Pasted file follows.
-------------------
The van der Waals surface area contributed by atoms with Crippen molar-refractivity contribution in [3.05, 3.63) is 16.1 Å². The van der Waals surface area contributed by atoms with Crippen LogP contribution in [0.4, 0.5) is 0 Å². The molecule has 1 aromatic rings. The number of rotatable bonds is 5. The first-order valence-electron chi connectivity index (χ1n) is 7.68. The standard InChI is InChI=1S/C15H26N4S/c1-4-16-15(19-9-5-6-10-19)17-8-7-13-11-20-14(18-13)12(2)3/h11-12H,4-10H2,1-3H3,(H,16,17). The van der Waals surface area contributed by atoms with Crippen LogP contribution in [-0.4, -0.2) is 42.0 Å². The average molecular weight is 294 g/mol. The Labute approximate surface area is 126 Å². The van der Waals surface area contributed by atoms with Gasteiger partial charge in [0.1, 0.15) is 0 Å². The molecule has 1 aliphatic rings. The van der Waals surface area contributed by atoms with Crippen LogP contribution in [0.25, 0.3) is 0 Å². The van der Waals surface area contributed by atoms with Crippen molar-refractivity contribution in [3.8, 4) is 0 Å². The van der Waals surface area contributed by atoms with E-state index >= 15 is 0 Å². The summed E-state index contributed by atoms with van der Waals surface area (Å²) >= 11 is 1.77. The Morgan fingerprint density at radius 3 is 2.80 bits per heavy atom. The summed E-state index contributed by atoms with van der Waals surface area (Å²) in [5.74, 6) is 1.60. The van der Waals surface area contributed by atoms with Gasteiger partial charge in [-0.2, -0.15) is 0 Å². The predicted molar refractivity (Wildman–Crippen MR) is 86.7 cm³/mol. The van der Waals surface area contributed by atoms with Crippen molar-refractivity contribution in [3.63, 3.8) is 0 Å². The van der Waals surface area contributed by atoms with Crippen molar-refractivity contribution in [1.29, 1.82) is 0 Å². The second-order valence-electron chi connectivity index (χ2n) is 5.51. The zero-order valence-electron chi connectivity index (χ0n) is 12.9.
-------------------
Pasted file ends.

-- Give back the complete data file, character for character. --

The van der Waals surface area contributed by atoms with Crippen molar-refractivity contribution in [3.05, 3.63) is 16.1 Å². The van der Waals surface area contributed by atoms with Crippen LogP contribution in [0.4, 0.5) is 0 Å². The molecule has 1 aromatic rings. The number of rotatable bonds is 5. The first-order valence-electron chi connectivity index (χ1n) is 7.68. The standard InChI is InChI=1S/C15H26N4S/c1-4-16-15(19-9-5-6-10-19)17-8-7-13-11-20-14(18-13)12(2)3/h11-12H,4-10H2,1-3H3,(H,16,17). The van der Waals surface area contributed by atoms with Crippen LogP contribution in [-0.4, -0.2) is 42.0 Å². The average molecular weight is 294 g/mol. The Labute approximate surface area is 126 Å². The van der Waals surface area contributed by atoms with Gasteiger partial charge in [0.1, 0.15) is 0 Å². The molecule has 1 aliphatic rings. The van der Waals surface area contributed by atoms with Crippen LogP contribution in [0.25, 0.3) is 0 Å². The van der Waals surface area contributed by atoms with Crippen molar-refractivity contribution in [3.8, 4) is 0 Å². The van der Waals surface area contributed by atoms with E-state index >= 15 is 0 Å². The summed E-state index contributed by atoms with van der Waals surface area (Å²) >= 11 is 1.77. The Morgan fingerprint density at radius 3 is 2.80 bits per heavy atom. The summed E-state index contributed by atoms with van der Waals surface area (Å²) in [5.74, 6) is 1.60. The van der Waals surface area contributed by atoms with Gasteiger partial charge in [-0.2, -0.15) is 0 Å². The predicted molar refractivity (Wildman–Crippen MR) is 86.7 cm³/mol. The van der Waals surface area contributed by atoms with Crippen molar-refractivity contribution in [3.63, 3.8) is 0 Å². The van der Waals surface area contributed by atoms with Crippen molar-refractivity contribution in [1.29, 1.82) is 0 Å². The second-order valence-electron chi connectivity index (χ2n) is 5.51. The zero-order valence-electron chi connectivity index (χ0n) is 12.9.